For all those reasons, civic engagement constitutes the main thrust of the paradigm that we are trying to restore. It is the reflection and translation of our commitment to Islam as a reform mission and to America as a homeland, and it is where the two commitments converge. The more genuine and solid our commitments are, the more passionate, intensive, and consistent our civic engagement will be.

Indeed, our civic engagement rests on rock-solid religious and civic bases that are fused together, compelling us religiously and patriotically to faithfully serve our country and our people, day in and day out. The central idea backing it must be a firm belief that the more we contribute to a better America, the more pleased God will be with us and the better will be our present and future—both as individuals and as a community.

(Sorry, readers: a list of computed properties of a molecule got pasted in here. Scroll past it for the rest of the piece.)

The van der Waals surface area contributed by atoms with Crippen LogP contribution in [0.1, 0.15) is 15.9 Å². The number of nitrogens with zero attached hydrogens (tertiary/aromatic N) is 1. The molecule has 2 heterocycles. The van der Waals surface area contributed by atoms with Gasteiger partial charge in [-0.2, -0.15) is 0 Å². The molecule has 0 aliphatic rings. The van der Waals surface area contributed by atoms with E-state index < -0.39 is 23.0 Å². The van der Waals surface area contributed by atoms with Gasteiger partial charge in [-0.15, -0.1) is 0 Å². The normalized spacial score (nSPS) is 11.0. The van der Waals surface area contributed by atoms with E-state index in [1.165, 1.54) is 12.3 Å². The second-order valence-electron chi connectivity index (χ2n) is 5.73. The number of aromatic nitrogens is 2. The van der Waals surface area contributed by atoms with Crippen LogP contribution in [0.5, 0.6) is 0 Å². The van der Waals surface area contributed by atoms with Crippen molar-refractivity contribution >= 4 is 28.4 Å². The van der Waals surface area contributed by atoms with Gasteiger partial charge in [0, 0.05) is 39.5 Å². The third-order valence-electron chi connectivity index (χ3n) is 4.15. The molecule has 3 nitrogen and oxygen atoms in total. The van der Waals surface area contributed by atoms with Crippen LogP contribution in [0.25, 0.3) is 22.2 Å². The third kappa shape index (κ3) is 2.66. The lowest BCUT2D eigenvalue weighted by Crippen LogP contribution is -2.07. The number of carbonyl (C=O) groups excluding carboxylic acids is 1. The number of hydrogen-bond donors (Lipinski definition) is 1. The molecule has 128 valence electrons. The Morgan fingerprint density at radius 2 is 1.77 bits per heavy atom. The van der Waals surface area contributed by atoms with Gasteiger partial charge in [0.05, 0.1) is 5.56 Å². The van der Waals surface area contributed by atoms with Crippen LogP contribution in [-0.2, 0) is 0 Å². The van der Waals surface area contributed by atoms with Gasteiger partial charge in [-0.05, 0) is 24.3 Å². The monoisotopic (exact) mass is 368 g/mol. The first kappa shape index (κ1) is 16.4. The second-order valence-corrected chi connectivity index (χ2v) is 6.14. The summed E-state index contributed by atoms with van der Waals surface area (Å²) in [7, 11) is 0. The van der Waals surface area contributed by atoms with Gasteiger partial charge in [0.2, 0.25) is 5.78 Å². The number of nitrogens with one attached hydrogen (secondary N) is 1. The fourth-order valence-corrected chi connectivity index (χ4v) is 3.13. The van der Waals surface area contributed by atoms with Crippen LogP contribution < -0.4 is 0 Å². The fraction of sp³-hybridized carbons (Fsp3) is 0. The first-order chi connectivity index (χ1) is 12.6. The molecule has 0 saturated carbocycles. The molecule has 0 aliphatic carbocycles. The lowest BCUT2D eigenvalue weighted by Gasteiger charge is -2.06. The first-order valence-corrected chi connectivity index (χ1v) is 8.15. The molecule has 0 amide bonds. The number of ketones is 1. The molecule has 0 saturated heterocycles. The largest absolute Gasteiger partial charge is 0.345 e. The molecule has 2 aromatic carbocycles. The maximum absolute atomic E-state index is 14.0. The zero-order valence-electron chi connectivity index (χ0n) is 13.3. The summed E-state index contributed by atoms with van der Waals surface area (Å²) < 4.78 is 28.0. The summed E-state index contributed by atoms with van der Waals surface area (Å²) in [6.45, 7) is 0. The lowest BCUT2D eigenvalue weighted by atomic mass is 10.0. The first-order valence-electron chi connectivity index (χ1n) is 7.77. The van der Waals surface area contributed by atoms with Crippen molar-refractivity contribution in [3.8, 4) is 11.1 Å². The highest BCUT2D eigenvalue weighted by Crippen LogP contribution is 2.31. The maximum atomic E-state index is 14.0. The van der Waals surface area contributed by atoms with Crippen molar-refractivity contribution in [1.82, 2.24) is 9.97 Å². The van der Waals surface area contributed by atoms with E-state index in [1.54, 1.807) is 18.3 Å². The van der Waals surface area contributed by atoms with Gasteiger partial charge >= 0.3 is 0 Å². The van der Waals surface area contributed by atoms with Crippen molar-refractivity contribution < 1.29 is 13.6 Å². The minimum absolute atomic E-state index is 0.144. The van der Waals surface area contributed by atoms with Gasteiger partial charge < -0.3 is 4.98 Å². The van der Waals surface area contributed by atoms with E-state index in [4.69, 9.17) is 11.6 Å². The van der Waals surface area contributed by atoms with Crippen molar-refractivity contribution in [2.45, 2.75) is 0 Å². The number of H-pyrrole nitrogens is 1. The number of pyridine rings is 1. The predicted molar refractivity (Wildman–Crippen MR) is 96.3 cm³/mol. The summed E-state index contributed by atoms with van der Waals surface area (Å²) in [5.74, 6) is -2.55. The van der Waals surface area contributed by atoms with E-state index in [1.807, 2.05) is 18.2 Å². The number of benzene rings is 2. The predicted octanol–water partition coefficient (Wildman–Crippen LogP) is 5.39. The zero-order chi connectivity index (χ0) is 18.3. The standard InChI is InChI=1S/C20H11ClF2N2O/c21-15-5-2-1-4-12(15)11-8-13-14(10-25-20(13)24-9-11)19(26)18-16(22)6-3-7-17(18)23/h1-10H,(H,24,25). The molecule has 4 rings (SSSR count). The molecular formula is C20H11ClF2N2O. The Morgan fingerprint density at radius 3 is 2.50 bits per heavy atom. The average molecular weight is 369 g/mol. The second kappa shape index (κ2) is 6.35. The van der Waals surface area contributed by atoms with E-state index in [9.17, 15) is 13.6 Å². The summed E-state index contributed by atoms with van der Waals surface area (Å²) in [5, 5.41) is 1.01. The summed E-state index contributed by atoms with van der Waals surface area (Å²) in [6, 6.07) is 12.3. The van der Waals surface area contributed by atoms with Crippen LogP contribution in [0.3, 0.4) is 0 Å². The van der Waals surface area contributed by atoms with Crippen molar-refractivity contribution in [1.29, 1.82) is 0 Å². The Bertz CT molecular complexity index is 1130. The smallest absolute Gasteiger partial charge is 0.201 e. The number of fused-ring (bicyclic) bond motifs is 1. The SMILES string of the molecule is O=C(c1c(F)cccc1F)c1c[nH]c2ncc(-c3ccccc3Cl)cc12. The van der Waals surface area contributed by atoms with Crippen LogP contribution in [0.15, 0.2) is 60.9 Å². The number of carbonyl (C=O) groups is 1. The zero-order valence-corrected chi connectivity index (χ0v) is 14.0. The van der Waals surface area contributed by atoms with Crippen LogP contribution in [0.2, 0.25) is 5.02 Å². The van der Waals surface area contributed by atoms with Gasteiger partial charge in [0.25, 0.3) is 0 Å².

Because civic engagement is one of the noble Islamic concepts, it is important to clearly the main characteristics of the civic engagement that we are advocating:

  • Genuine: It must be driven by a genuine concern for the well-being of our country and our people.
  • Mainstream: It must be an engagement within mainstream America.
  • Direct: As faithful citizens, we should be directly engaged with mainstream civic institutions that work on behalf of all citizens, not just with Muslim institutions that work only on behalf of Muslims.
  • About giving not gaining: Our civic engagement will focus on what we can contribute to society, not what we can get from it.
  • Proactive, systematic, and consistent: Our efforts must not be reactionary or seasonal.